I asked them what they did and they said "Nothing in particular, Lina!" and went on laughing. It was no longer hot as during the games so I put back on my sweatshirt and I was happy to see my name again. Apparently nothing had been done to my hoodie. But a few minutes later they took a picture of my sweatshirt. I did not understand why! Then one of them daubed a slightly wet towel on the first two letters of my name, which suddenly faded away, and they said "Good morning Angeline!". They did the same for another two letters "Good moring Geline" and another two "Good morning Line, you're online!".
I was shocked to see that I towel rubbed against my sweatshirt had made those letters to come off.
Everything was last of the first part of my name were a few drops of green ink which I could see on the towel they used to do the trick.

They explained that while I was away they saw my sweatshirt on that chair. Eleanor had rubbed with acetone for nails , she said that in a first moment the writing seemed to be more resistant than it was expected to be. probably because the sweatshirt is quite thick and fabrics had a very durable protective layer. They told me that after rubbing harder and harder for a few minutes the fabric was quite rough anyway: it was because they finally managed to tear apart the protective layer over the ink of the first six letters of Evangeline, which were now exposed as fresh ink. I did not realized that, but I understood when I saw my name stripped down so quickly. All the technology designed to protect the ink and make the sweatshirt so durable was ripped apart by acetone.
Now I cannot say if I'm more unconfortable with Line or Lina as a nick
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#10

Postby Candid » Fri Aug 12, 2016 7:16 am

We should all have such terrible problems. I suggest you join in the laughter, but I have a feeling you can't see the joke. It's on you, Evangeline.
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#11

Postby mickey0212 » Thu Sep 29, 2016 6:04 pm

i'm not sure people are jealous or knee-jerk reacting against a religious name...

but it still feels like bullying behaviour to me..
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#12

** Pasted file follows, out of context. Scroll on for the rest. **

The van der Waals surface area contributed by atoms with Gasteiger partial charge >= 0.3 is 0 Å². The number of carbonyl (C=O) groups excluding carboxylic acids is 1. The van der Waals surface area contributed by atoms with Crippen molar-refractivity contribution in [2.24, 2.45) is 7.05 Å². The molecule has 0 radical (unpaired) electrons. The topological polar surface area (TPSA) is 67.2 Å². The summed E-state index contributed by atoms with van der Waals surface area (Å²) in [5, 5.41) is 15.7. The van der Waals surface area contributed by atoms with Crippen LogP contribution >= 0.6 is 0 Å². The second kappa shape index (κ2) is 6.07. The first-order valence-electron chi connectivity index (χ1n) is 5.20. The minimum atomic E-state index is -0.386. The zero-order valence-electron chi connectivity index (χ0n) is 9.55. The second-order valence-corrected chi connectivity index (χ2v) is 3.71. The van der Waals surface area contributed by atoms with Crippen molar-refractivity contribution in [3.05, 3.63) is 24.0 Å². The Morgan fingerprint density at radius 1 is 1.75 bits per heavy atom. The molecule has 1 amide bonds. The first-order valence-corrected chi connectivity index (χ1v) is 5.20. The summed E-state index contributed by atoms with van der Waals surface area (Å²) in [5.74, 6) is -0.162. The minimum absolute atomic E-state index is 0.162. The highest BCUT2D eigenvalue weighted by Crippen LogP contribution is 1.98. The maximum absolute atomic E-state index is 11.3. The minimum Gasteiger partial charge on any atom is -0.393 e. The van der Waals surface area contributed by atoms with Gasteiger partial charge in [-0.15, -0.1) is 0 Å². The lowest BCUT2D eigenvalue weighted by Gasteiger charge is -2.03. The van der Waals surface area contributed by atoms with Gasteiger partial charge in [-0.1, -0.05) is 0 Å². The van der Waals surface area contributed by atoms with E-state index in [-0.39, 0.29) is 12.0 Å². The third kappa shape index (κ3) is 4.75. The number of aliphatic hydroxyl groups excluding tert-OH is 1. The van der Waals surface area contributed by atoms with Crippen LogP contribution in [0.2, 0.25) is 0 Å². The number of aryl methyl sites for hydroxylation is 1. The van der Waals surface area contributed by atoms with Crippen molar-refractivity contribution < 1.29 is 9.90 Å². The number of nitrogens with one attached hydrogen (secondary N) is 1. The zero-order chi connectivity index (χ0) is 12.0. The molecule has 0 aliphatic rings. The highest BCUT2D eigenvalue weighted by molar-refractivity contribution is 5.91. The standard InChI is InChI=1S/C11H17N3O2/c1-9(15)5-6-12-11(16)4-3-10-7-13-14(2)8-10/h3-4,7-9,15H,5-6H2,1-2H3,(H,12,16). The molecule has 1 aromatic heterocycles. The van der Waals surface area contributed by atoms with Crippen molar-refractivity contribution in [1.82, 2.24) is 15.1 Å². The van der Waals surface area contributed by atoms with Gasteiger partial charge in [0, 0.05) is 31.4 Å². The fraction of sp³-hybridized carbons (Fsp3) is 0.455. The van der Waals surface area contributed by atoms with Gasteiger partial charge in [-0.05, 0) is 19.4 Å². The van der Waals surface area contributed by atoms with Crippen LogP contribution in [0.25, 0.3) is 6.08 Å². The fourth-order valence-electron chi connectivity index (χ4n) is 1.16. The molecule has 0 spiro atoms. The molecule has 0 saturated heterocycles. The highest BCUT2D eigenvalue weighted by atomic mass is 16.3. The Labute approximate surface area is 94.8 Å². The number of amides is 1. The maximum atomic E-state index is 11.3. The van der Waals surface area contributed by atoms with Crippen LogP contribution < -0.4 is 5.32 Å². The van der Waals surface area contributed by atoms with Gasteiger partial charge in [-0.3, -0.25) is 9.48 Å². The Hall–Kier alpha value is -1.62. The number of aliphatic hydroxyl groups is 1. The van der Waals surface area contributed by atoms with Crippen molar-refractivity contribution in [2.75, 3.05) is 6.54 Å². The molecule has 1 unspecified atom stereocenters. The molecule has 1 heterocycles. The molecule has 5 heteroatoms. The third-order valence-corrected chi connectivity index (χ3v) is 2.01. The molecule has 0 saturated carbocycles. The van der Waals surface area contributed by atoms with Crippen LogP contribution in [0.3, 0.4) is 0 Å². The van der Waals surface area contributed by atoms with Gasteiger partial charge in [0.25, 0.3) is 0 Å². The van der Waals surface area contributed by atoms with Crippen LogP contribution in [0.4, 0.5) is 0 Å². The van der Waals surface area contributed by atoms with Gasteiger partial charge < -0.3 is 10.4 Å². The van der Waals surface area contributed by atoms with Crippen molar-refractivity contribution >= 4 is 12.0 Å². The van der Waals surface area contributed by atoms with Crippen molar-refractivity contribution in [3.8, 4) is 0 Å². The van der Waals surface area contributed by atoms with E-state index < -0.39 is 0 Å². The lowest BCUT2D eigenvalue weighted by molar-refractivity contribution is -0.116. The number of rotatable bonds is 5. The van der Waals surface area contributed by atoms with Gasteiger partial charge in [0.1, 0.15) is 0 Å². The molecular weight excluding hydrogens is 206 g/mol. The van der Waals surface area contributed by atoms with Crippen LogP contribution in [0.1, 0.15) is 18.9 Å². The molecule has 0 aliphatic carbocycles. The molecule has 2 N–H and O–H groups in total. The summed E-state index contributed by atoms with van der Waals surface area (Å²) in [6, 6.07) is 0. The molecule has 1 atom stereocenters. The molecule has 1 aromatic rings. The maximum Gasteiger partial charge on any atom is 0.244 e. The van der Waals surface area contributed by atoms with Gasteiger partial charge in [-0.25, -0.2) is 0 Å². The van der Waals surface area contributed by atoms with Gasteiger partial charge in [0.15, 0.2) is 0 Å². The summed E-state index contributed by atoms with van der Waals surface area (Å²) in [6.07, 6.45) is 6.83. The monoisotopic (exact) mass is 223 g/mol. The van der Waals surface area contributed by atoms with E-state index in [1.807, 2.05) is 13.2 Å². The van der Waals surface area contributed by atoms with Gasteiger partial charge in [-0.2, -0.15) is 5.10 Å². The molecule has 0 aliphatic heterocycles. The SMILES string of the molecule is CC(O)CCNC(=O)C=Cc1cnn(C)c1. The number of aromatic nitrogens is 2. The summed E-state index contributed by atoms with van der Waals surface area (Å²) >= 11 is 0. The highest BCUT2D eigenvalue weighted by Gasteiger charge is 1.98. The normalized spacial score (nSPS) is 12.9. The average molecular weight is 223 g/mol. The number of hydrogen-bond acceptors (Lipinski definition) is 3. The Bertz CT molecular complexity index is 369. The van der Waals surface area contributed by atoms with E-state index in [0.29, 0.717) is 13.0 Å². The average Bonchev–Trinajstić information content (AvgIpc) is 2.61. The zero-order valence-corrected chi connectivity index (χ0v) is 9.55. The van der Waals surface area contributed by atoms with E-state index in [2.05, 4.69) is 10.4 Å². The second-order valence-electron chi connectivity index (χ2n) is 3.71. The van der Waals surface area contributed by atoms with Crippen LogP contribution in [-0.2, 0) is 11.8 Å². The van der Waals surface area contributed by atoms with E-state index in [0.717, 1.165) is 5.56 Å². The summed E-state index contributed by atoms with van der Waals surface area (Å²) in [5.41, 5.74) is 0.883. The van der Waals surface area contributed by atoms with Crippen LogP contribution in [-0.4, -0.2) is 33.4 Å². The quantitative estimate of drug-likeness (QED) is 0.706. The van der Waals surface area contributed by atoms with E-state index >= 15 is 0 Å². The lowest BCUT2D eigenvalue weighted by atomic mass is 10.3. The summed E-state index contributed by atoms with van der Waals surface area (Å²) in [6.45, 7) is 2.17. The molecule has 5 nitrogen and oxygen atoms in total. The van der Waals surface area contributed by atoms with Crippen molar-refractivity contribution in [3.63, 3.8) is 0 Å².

Postby Selenara » Mon Oct 17, 2016 3:29 pm

First of all, I want to say that it's not cool of people to diminish your feelings, and telling you to ignore them or stop being so sensitive isn't good advice. It's not right or wrong to be sensitive any more than it is right or wrong to be blunt or brusque; people are just built differently, and each personality type has its own benefits and drawbacks. Feelings aren't right or wrong either, and they're analogous to the gas light coming on in your car. Ignoring the gas light won't stop you from running out of gas any more than ignoring your feelings will get you out of your current situation. Your name is a memento of your family and tied to your self-identity, so it's understandable that you were unhappy with it being shortened unilaterally without consulting you. Burying or denying your feelings will just create a new set of problems that you will spend time and money unraveling later.

So where do you go from here? If you want to stop the coworkers from harassing you, you will need to completely ignore them from now on. People tease/harass because it gets a reaction out of their targets, so if you stop reacting to them they will stop as well. You might also ask the management to let you select a shortened name of your own choosing, like Eve or Eva. That would allow you to retain a Biblically-relevant name while adhering to the name policy. I hope this helps, and if you would like to talk privately my gmail address is songofselene.
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#13

Postby Richard@DecisionSkills » Mon Oct 17, 2016 3:43 pm

Selenara wrote:First of all, I want to say that it's not cool of people to diminish your feelings, and telling you to ignore them or stop being so sensitive isn't good advice.


IMO it is not cool to enable people. It may make the person giving advice feel good, but it plays into a horrible narrative of pretending all feelings are to be legitimized. The person crying because their ice cream fell off the cone is not the same as a person crying because they just lost a loved one. Enabling a person to maintain a dysfunctional belief does not help them.
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#14

Postby Selenara » Mon Oct 17, 2016 5:03 pm

You seem to be confusing empathy with enabling. If I told her that it was everyone else who needed to change and not her, then yes, I would be an enabler. But I didn't; I gave her two tangible pieces of advice she can do to improve her situation, one of which was learning to not let the teasing bother her. Sometimes people benefit from hearing the cold, unvarnished truth, and sometimes people need to be handled a little gently. Being a little sympathetic and acknowledging that she feels the way she does for a reason is not enabling.